China’s contribution to the current era of prosperity is often overlooked. Zulauf points out China’s consumption has grown steadily the past 33 years. China’s calorie consumption was 68 percent of the top 10 countries with the highest per capita income in 1980, whereas it was 87 percent in 2009. Furthermore, China’s per capita vegetable oil intake increased from 25 percent in 1980 to 52 percent in 2009. Zulauf credits this growing demand as one of the key influences behind the current prosperity period and rising crop prices; however, he notes China’s demand for food may grow at a slower pace in the future, thus pushing prices lower.

 “What a lot of people overlook, particularly what’s been driving soybeans, is just about every year we’ve set a record for exporting soybeans to China, which has been keeping soybean prices up,” Bertels concurs. “If you have $7 corn and $11 beans, you would plant so much more corn, but the Chinese have been out here buying soybeans, keeping that price up, and you kind of hit .equilibrium of sorts in corn vs. soybean acreage.”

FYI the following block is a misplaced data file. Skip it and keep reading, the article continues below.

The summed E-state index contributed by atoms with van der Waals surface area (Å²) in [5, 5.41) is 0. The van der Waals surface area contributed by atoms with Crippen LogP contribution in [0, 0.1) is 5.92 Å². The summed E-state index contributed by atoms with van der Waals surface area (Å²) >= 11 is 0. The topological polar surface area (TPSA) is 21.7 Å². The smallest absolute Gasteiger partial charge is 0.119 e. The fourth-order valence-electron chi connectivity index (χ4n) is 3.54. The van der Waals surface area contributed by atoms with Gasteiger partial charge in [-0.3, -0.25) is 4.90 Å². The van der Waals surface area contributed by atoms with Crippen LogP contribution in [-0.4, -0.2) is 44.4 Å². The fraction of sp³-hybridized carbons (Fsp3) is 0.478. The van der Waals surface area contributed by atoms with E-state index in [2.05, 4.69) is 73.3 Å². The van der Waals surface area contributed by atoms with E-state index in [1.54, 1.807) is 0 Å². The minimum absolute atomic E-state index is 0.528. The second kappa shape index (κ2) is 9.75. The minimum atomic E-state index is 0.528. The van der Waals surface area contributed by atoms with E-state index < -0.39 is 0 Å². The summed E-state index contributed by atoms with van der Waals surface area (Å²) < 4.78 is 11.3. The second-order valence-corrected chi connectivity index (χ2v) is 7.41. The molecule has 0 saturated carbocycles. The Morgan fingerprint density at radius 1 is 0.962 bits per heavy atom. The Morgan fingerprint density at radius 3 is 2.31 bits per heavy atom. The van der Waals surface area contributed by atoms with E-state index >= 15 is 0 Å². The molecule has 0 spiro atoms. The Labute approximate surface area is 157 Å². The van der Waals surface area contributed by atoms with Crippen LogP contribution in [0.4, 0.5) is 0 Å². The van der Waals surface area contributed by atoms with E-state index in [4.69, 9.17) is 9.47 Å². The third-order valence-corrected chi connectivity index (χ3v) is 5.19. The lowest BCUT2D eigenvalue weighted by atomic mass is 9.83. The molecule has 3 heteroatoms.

Biofuel production, which was not a factor in the '70s, is another major driver of the current farm prosperity period. Zulauf explains that having two drivers may be the reason for the current period’s longer, increasing crop pricing trend, compared to the 1970s. He notes ethanol’s share of the total U.S. corn harvest reached 5 percent in 2001, increasing to 29 percent in 2012, despite the worst drought in decades.